I see this theory as beginning to link the richness of the agent’s environment, with the difficulty of aligning that agent: for optimal policies, instrumental convergence strengthens proportionally to the ratio of .

Why this is true

Optional section.

The proofs are currently in an Overleaf; let me know if you want access. But here’s one intuition, using the candy/chocolate/reward example environment.

  • Consider any reward function which says candy is strictly optimal.

  • Then candy is strictly optimal over both chocolate and hug.

  • We have two permutations: one switching the reward for candy and chocolate, and one switching reward for candy and hug.

  • Each permutation produces a different orbit element (a different reward function variant).

  • The permuted variants both agree that Wait! is strictly optimal.

  • So there are at least twice as many orbit elements for which Wait! is strictly optimal over candy, than those for which candy is strictly optimal over Wait!.

  • Either one of Start’s child states (candy/Wait!) is strictly optimal, or they’re both optimal. If they’re both optimal, Wait! is optimal. Otherwise, Wait! makes up at least of the orbit elements for which strict optimality holds.


Fractional scaling law for instrumental convergence (informal): if staying alive lets you do “things” and dying lets you do “things”, then for every reward function, staying alive is optimal for at least of its orbit elements.

I’m reasonably confident this is true, but I haven’t worked through the combinatorics yet. This would slightly strengthen the existing lower bounds in certain situations. For example, suppose dying gives you 2 choices of terminal state, but living gives you 51 choices. The current result only lets you prove that at least of the orbit incentivizes survival. The fractional lower bound would slightly improve this to .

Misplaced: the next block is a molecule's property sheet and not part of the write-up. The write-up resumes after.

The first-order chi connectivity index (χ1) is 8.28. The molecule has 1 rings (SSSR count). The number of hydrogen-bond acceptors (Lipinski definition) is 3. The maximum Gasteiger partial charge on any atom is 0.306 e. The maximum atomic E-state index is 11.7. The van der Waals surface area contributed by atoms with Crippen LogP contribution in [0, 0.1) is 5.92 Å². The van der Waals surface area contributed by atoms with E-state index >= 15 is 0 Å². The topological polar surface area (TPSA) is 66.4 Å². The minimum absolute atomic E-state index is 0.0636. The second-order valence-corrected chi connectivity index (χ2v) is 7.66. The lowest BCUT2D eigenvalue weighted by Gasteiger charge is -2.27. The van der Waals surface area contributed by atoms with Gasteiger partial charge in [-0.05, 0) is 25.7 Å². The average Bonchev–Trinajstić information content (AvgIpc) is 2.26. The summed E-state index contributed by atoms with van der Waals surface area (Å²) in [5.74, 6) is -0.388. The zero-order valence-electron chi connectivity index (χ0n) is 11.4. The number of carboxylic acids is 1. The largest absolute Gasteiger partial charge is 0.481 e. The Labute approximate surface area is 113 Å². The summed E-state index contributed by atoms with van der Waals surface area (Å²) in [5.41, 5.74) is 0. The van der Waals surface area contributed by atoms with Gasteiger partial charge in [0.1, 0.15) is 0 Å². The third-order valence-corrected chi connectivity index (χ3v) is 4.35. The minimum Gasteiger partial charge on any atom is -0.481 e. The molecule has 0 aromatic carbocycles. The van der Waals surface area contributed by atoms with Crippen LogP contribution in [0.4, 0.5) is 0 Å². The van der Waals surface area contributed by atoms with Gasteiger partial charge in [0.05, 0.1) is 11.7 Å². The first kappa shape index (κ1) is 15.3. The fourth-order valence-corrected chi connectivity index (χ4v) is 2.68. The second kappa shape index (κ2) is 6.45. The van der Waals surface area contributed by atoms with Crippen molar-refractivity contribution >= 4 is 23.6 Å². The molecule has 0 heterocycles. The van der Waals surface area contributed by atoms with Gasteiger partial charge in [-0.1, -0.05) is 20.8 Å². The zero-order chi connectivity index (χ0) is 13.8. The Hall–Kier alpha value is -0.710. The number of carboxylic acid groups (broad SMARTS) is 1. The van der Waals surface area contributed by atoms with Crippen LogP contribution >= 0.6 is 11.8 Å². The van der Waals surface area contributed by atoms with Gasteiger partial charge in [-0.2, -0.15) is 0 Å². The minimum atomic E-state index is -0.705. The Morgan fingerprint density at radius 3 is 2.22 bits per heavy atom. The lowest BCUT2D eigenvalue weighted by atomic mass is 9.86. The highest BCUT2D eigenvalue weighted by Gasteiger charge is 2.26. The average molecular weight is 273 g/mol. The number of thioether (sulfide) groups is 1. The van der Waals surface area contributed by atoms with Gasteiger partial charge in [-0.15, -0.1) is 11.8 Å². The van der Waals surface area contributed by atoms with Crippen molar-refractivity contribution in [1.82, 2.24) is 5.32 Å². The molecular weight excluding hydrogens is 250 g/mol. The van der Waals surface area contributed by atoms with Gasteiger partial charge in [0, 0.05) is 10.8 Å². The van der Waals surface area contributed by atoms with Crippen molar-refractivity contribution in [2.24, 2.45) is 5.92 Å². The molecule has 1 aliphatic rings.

In certain ways, the results are indifferent to e.g. increased precision in agent sensors: it doesn’t matter if dying gives you 1 option and living gives you options, or if dying gives you 2 options and living gives you options.

Wait! has twice as many ways of being average-optimal.
For optimal policies, instrumental convergence is just as strong here.
And you can prove the same thing here as well - Wait! has at least twice as many ways of being average-optimal.

Similarly, you can do the inverse operations to simplify subgraphs in a way that respects the theorems.

You could replace each of the circled subsets with anything you like, and the scaling law still holds (as long as the contents of each circle are replaced with the same new set of options).

This is the start of a theory on what state abstractions “respect” the theorems, although there’s still a lot I don’t understand there. (I’ve barely thought about it so far.)

Note of caution, redux

Last time, in addition to the “how do combinatorics work?” question I posed, I wrote several qualifications:

  • They assume the agent is following an optimal policy for a reward function

    • I can relax this to -optimality, but may be extremely small

  • They assume the environment is finite and fully observable

  • Not all environments have the right symmetries

    • But most ones we think about seem to

  • The results don’t account for the ways in which we might practically express reward functions